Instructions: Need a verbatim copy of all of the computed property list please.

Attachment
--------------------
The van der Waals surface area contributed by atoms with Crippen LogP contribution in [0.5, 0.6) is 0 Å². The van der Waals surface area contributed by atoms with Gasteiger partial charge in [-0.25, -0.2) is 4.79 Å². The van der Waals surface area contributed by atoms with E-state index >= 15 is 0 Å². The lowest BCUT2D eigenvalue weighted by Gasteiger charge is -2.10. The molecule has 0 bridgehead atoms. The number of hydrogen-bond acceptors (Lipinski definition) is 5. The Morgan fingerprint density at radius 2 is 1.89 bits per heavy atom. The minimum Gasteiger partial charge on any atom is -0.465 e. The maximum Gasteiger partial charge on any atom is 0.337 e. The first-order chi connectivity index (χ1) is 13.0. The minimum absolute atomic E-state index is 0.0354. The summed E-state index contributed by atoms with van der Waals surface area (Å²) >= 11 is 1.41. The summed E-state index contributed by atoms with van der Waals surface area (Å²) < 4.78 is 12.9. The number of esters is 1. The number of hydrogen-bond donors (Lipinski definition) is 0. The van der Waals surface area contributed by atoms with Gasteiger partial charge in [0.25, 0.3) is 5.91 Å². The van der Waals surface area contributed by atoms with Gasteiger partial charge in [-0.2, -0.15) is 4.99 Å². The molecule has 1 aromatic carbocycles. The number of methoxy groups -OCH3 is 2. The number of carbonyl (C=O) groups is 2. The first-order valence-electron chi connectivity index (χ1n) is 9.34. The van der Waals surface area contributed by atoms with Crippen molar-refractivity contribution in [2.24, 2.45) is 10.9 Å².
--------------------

The van der Waals surface area contributed by atoms with Crippen LogP contribution in [0.5, 0.6) is 0 Å². The van der Waals surface area contributed by atoms with Gasteiger partial charge in [-0.25, -0.2) is 4.79 Å². The van der Waals surface area contributed by atoms with E-state index >= 15 is 0 Å². The lowest BCUT2D eigenvalue weighted by Gasteiger charge is -2.10. The molecule has 0 bridgehead atoms. The number of hydrogen-bond acceptors (Lipinski definition) is 5. The Morgan fingerprint density at radius 2 is 1.89 bits per heavy atom. The minimum Gasteiger partial charge on any atom is -0.465 e. The maximum Gasteiger partial charge on any atom is 0.337 e. The first-order chi connectivity index (χ1) is 13.0. The minimum absolute atomic E-state index is 0.0354. The summed E-state index contributed by atoms with van der Waals surface area (Å²) >= 11 is 1.41. The summed E-state index contributed by atoms with van der Waals surface area (Å²) < 4.78 is 12.9. The number of esters is 1. The number of hydrogen-bond donors (Lipinski definition) is 0. The van der Waals surface area contributed by atoms with Gasteiger partial charge in [0.25, 0.3) is 5.91 Å². The van der Waals surface area contributed by atoms with Gasteiger partial charge in [-0.2, -0.15) is 4.99 Å². The molecule has 1 aromatic carbocycles. The number of methoxy groups -OCH3 is 2. The number of carbonyl (C=O) groups is 2. The first-order valence-electron chi connectivity index (χ1n) is 9.34. The van der Waals surface area contributed by atoms with Crippen molar-refractivity contribution in [2.24, 2.45) is 10.9 Å².